Example 2 tion continued for 315 hours, the hydrogen pressure dropping to 2500 lbs. per sq. in. The solution of hydrogenated product was filtered while hot and the filtrate evaporated to dryness on a steam bath. The reddish-colored syrupy residue, weighing 96.5 grams, was hydrolyzed by refluxing for several hours with a solution containing grams sodium hydroxide, 300 cc. water, and 300 cc. of alcohol. The resultant solution was filtered and the filtrate steam distilled to remove the alcohol. On cooling the residue (4 liters). after the removal of the alcohol, a solid (A) separated and was removed by filtration. The filtrate on acidification gave 30 grams of brassylic acid which was purified by recrystallization from benzene after treatment with charcoal. The brassylic acid was identified by determination of its melting point and mixed melting point with pure acid prepared by another method; the melting point in each case was 105 C. Fraction A was continuously extracted with ether for two days. One and one-half grams of tridecamethylene glycol resulted on evaporation of the ether. The glycol melted at 72 C. and no depression of the melting point was observed when it was mixed with tridecamethylene glycol prepared by another method. The water layer on acidification gave 21 g. of an acid which melted at 77-78 C. after recrystallization from benzene. This acid proved to be omega-hydroxytridecanoic acid, HO(CH2) 12COOH.
In the above examples, certain definite conditions of operation such as time, temperature, and pressure have been indicated, but these may be varied within wide limits within the scope of this invention. With the particular catalysts disclosed in the examples, the preferred temperature is in the range from to 450 C., but temperatures above and below this may be used although not so efliciently. The preferred pressure for the process of the present invention lies within the range of 500 to 5000 lbs/sq. in., but pressures above and below this range may be employed although usually lower pressures decrease the efllciency of the operation. The time of reaction is determined by the rate at which hydrogen is absorbed which rate will vary depending upon the temperature, pressure, catalyst, and anhydride being hydrogenated. An excess of 'hydrogen is usually employed.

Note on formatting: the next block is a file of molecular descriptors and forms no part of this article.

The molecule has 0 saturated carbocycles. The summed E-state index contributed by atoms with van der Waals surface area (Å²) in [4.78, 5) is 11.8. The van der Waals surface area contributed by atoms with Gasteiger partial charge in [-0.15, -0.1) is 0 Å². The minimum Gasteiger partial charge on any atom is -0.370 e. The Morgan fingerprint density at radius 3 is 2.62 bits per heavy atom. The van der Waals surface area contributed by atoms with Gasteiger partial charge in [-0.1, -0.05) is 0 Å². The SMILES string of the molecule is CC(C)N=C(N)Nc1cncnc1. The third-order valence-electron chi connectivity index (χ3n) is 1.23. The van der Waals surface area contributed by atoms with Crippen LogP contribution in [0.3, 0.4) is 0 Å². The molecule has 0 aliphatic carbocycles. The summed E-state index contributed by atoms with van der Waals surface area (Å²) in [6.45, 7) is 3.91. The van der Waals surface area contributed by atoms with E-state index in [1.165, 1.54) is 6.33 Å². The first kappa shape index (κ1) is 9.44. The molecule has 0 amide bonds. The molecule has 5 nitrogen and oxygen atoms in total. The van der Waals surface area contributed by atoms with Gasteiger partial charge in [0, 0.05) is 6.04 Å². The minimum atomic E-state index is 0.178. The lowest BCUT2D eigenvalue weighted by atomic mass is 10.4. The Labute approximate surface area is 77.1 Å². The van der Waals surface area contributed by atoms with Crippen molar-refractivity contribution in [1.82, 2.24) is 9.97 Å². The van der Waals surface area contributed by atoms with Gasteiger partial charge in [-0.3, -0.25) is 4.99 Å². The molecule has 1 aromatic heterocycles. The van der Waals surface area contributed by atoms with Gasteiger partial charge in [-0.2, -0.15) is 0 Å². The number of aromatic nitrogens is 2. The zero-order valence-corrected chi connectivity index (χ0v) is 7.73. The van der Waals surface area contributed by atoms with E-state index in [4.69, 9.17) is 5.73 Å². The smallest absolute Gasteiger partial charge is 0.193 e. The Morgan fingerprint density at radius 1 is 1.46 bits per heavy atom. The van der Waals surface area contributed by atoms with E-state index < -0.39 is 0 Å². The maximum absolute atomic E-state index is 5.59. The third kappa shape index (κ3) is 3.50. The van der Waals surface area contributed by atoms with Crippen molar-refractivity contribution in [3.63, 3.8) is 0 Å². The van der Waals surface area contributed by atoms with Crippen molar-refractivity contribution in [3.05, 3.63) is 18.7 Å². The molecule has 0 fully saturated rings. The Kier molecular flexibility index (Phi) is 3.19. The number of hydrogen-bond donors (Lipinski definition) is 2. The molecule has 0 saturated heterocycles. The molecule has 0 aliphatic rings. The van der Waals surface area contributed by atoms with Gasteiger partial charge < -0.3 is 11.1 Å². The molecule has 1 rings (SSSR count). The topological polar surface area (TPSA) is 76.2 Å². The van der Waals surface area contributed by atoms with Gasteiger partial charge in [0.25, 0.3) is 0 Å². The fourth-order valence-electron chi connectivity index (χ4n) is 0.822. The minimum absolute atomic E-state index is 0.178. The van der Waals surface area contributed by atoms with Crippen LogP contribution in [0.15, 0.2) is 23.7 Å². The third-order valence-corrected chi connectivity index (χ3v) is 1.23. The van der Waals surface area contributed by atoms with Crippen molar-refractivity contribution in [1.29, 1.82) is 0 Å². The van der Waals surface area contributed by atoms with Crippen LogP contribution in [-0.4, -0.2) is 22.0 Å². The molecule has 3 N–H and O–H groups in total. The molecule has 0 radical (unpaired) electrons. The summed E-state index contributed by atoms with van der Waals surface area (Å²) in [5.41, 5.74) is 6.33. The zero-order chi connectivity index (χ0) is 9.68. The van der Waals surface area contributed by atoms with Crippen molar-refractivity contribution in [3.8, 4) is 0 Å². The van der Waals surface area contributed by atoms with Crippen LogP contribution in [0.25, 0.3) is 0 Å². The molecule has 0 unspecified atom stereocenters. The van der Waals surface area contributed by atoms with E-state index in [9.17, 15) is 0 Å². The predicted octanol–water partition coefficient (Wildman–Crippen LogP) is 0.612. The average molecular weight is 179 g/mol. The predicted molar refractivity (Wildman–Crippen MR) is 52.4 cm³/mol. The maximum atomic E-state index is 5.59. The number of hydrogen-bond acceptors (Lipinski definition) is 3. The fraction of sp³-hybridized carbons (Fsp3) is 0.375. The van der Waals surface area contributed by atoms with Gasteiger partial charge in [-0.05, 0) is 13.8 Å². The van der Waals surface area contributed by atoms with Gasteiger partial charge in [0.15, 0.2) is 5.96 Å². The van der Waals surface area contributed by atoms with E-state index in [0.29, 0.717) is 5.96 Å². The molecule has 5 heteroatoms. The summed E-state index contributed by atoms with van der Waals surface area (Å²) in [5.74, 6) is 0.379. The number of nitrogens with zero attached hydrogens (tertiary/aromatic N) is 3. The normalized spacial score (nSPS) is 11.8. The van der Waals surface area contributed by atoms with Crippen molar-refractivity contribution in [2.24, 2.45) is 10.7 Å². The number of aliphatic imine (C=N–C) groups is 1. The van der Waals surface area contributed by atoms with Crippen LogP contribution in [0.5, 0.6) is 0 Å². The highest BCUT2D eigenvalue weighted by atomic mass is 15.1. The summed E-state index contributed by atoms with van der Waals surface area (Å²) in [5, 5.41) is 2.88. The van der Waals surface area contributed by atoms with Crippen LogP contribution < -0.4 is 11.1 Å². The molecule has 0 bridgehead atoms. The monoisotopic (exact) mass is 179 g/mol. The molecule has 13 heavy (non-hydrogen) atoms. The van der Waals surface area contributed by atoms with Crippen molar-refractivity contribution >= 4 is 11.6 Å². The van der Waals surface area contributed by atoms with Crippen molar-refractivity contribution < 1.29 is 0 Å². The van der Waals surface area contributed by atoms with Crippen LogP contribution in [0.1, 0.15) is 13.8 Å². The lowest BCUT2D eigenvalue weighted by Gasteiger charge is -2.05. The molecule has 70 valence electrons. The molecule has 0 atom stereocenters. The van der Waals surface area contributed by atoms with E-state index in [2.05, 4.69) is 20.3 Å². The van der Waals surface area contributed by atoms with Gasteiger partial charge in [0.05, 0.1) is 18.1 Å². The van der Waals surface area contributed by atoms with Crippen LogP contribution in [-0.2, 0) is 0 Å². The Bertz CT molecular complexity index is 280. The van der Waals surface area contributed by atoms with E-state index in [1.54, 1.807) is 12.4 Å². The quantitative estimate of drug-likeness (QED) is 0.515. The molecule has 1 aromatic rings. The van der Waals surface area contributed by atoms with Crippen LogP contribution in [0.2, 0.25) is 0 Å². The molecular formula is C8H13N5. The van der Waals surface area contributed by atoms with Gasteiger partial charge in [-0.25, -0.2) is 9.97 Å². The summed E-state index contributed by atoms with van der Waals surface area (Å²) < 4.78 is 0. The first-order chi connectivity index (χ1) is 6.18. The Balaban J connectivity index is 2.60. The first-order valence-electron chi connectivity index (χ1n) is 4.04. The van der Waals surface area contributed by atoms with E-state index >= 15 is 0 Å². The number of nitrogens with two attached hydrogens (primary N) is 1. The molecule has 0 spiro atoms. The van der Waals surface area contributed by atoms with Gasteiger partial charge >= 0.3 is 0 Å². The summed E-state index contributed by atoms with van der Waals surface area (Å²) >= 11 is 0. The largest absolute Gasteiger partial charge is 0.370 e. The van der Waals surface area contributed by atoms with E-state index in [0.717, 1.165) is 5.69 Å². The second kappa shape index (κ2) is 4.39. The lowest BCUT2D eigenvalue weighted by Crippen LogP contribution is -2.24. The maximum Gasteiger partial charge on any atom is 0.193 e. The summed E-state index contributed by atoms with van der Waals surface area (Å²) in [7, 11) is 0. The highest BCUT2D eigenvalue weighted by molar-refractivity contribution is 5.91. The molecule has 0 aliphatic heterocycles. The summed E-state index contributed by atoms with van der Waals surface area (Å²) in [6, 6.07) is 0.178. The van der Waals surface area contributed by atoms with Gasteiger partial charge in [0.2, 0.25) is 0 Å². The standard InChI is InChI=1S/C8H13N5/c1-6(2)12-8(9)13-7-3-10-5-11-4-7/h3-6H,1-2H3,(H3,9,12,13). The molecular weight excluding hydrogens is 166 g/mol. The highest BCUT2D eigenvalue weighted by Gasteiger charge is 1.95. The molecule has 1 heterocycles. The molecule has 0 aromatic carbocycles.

Although in the examples a liquid phase operation was disclosed and a catalyst of but one composition, the invention is not limited to these conditions. The catalysts most suitable for use according to the process of the present invention consist of a hydrogenating metal or a hydrogenating metal oxide associated with, combined with, or supported upon an acidic oxide of chromium, vanadium, molybdenum, tungsten, titanium, or uranium, preferably in a lower valence stage. The hydrogenating metals useful in the process include zinc, iron, nickel, cobalt, copper, cadmium, silver, and tin. The hydrogenating metal oxides include manganese and magnesium oxides. The catalysts and the method of their preparation described in U. S. Patent 1,964,000 are in general useful. They may be supported on kieselguhr, silica gel, pumice, etc. In the preferred embodiment of the invention a copper chromite catalyst is utilized, although successfulhydrogenations may be carried out using chromites of other metals. Other catalysts useful in the hydrogenation of monomeric anhydrides, e. g., platinum black, may also be used.